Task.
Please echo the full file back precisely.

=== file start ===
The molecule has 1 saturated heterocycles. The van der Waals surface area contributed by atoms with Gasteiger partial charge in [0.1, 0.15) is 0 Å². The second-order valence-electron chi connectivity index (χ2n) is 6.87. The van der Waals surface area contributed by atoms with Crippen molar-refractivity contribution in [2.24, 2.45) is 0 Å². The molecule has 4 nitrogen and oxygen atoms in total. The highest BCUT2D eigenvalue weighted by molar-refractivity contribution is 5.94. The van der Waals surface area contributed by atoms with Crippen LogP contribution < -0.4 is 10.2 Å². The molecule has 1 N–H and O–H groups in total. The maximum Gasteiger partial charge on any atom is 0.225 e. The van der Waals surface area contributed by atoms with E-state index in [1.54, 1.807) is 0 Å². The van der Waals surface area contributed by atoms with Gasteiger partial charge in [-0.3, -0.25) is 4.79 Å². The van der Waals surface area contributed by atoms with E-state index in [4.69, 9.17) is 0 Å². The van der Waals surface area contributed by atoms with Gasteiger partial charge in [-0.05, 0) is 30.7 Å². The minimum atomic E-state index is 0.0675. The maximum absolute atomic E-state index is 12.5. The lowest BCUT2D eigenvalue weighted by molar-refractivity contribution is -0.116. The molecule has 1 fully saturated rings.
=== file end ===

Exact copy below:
The molecule has 1 saturated heterocycles. The van der Waals surface area contributed by atoms with Gasteiger partial charge in [0.1, 0.15) is 0 Å². The second-order valence-electron chi connectivity index (χ2n) is 6.87. The van der Waals surface area contributed by atoms with Crippen molar-refractivity contribution in [2.24, 2.45) is 0 Å². The molecule has 4 nitrogen and oxygen atoms in total. The highest BCUT2D eigenvalue weighted by molar-refractivity contribution is 5.94. The van der Waals surface area contributed by atoms with Crippen LogP contribution < -0.4 is 10.2 Å². The molecule has 1 N–H and O–H groups in total. The maximum Gasteiger partial charge on any atom is 0.225 e. The van der Waals surface area contributed by atoms with E-state index in [1.54, 1.807) is 0 Å². The van der Waals surface area contributed by atoms with Gasteiger partial charge in [-0.3, -0.25) is 4.79 Å². The van der Waals surface area contributed by atoms with E-state index in [4.69, 9.17) is 0 Å². The van der Waals surface area contributed by atoms with Gasteiger partial charge in [-0.05, 0) is 30.7 Å². The minimum atomic E-state index is 0.0675. The maximum absolute atomic E-state index is 12.5. The lowest BCUT2D eigenvalue weighted by molar-refractivity contribution is -0.116. The molecule has 1 fully saturated rings.